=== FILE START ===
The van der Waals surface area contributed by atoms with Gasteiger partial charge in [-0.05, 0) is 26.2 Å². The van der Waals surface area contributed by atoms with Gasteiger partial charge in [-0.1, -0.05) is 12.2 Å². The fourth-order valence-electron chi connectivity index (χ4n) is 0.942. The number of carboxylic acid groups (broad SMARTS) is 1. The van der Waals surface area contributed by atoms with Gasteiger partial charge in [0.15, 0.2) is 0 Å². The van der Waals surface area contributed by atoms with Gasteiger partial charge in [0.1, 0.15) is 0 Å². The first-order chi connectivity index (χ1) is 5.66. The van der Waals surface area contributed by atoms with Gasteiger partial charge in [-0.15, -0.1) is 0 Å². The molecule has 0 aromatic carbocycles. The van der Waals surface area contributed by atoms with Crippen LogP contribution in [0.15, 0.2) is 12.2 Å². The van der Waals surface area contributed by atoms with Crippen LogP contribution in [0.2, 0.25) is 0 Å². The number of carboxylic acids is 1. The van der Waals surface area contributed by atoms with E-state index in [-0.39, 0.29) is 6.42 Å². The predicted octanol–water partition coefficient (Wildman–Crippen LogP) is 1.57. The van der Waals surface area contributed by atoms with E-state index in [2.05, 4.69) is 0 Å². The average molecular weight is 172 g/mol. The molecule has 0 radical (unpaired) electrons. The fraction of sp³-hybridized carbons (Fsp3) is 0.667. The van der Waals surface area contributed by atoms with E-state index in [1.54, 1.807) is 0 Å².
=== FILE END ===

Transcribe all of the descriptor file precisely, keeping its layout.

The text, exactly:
The van der Waals surface area contributed by atoms with Gasteiger partial charge in [-0.05, 0) is 26.2 Å². The van der Waals surface area contributed by atoms with Gasteiger partial charge in [-0.1, -0.05) is 12.2 Å². The fourth-order valence-electron chi connectivity index (χ4n) is 0.942. The number of carboxylic acid groups (broad SMARTS) is 1. The van der Waals surface area contributed by atoms with Gasteiger partial charge in [0.15, 0.2) is 0 Å². The van der Waals surface area contributed by atoms with Gasteiger partial charge in [0.1, 0.15) is 0 Å². The first-order chi connectivity index (χ1) is 5.66. The van der Waals surface area contributed by atoms with Gasteiger partial charge in [-0.15, -0.1) is 0 Å². The molecule has 0 aromatic carbocycles. The van der Waals surface area contributed by atoms with Crippen LogP contribution in [0.15, 0.2) is 12.2 Å². The van der Waals surface area contributed by atoms with Crippen LogP contribution in [0.2, 0.25) is 0 Å². The number of carboxylic acids is 1. The van der Waals surface area contributed by atoms with E-state index in [-0.39, 0.29) is 6.42 Å². The predicted octanol–water partition coefficient (Wildman–Crippen LogP) is 1.57. The van der Waals surface area contributed by atoms with E-state index in [2.05, 4.69) is 0 Å². The average molecular weight is 172 g/mol. The molecule has 0 radical (unpaired) electrons. The fraction of sp³-hybridized carbons (Fsp3) is 0.667. The van der Waals surface area contributed by atoms with E-state index in [1.54, 1.807) is 0 Å².